Last night I had the pleasure of attending another in the great occasional series of house concerts produced by vegan chef extraordinaire, Philip Gelb. Phil wears many hats. He is a fine shakuhachi player and, by his own students’ testimony, a great teacher as well. He is without doubt a wonderfully creative chef catering vegan cuisine to the bay area and beyond. And over the last six years he has hosted an occasional series of concerts at his loft in West Oakland modeled in part on the Creative Music Studio that flourished in Woodstock, New York in the seventies and early eighties. In fact some of the musicians Phil has hosted are alumni of that fine collective. His business is called, ‘In the Mood for Food’.

The dinner which is frequently tailored to the artist’s preference was a Thai/Japanese fusion of some five delicious courses. And customarily the performance occurs followed by the dessert course.

The musician was a shakuhachi player and instrument maker named John Kaizan Neptune, an American expatriate living in Japan since the seventies. Neptune is a surfer and surf board maker who has turned his carpentry skills and musical talent on the creation and/or modification of musical instruments after his interest in eastern philosophy drew him to Japan where he continues to live and perform.

Having heard traditional shakuhachi I was somewhat unprepared for the kaleidoscope of sounds and styles of music which followed our entree. Neptune, dressed in a head scarf and and Japanese style short vest jacket and blue jeans, looked the role of the American surfer/musician he describes himself to be. He had three shakuhachi of different lengths and he described some basic facts about the instruments in a most pleasant manner demonstrating his love and depth of knowledge of his medium.

He varied his program with a mix of traditional pieces and a sampling of some jazz/improvisational work which opened our ears to some amazing possibilities for this ancient instrument. He spoke casually of scales and playing techniques demonstrating by playing. At one point he displayed his skill by playing the opening of the Mozart G minor symphony quite in tune on an instrument designed to play a five tone scale. And if any of this sounds at all pedantic it is the fault of my writing, not the artist’s presentation. He was engaging in the manner of a skillful teacher able to meet his students’ needs at their level, neither condescending, nor opaque.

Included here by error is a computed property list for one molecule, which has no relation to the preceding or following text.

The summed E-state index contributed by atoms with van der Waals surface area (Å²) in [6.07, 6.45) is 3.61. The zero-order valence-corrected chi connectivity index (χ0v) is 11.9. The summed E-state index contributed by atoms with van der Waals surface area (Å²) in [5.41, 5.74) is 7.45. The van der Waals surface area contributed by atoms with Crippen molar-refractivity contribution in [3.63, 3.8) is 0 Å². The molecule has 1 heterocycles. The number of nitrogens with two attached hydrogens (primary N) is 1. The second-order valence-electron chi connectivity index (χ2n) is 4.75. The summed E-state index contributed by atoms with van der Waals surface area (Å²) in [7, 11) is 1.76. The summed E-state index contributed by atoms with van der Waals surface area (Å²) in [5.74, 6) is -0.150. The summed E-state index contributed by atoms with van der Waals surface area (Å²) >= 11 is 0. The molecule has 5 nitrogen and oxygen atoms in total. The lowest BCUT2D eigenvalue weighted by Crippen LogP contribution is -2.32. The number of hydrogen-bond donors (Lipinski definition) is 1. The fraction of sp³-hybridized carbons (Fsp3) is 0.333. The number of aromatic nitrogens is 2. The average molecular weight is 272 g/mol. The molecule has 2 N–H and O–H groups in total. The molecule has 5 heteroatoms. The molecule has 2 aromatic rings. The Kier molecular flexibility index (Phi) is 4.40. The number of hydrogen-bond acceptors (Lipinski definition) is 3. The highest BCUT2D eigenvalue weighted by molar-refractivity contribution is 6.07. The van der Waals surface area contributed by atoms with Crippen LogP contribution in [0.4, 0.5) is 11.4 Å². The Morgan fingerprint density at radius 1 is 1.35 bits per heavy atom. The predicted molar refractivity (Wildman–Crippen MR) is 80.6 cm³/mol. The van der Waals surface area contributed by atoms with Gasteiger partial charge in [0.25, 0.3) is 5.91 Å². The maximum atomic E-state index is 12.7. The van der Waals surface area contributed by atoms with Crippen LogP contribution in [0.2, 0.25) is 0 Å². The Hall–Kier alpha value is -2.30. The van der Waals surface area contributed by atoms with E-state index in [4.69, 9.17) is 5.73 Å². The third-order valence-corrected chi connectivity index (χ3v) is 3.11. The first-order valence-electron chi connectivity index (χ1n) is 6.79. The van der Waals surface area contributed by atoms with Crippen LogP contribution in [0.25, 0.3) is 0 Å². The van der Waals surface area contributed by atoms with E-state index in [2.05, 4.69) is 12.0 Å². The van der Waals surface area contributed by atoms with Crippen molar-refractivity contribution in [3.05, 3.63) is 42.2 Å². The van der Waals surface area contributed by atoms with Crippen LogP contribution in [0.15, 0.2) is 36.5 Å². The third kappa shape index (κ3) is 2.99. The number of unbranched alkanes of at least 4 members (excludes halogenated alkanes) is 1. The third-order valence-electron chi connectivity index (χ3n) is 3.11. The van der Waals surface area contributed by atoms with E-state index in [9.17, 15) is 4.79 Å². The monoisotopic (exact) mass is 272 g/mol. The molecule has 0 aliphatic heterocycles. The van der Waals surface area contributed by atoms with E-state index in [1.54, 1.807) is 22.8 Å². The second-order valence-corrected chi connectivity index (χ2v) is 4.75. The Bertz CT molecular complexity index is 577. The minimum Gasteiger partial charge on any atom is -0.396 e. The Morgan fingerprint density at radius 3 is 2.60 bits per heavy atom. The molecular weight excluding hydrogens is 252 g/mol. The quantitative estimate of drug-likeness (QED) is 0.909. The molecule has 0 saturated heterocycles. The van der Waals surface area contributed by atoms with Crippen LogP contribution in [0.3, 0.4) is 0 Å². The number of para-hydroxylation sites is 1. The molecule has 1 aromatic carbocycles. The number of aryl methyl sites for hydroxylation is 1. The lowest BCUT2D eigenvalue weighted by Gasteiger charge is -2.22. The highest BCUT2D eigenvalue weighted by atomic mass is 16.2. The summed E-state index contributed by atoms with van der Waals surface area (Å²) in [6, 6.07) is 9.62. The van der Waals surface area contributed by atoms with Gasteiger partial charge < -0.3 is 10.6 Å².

Neptune’s knowledge and respect for traditional Japanese music was evident but his own creative, dare I say American sensibility, has not been lost or subsumed. He performed music that paid homage to the traditions of its origin and kicked out some soulful jazz and blues jams that would do any ensemble proud. The effect was mind expanding and joyful evidenced by a very appreciative audience.

In addition to shakuhachi we were treated to an instrument of Neptune’s own creation, a two headed drum made entirely of bamboo. As in his shakuhachi playing there was a synthesis reflecting and integrating various cultural/musical influences into a new and worthy product embodying the influences of its ancestors as a child embodies the genetic heritage of its parents.

This drum produces four distinct sounds and was played strapped to the performer’s waist. And it could conceivably have great utility in a variety of musical settings. Mr. Neptune again demonstrated his swinging musical sensibilities in playing his new creation. It’s sounds evoked a variety of ethnomusical sounds ranging from South Asian and African to Latin and American. and he will soon be selling this instrument along with traditional and custom shakuhachi.

Following this good humored and spirited performance followed a great dessert and the almost obligatory selling of CDs which the audience, this writer included, consumed nearly as voraciously as the dessert. Many in the audience were Phil’s shakuhachi students and were freely invited to try Mr. Neptune’s instruments which they did with little hesitation.

House concerts generally convey a far greater sense of intimacy and connection than larger more traditional concert settings. And this was even more evident here due the persona of the performer and the receptivity of the audience many of whom were regular attendees at these events.

I happened to have brought a couple of guests to this event and the energy seemed to grab them as much as it did those more familiar with this series. It was a great evening in a great ongoing series at “In the Mood for Food’, a very special place on the east bay.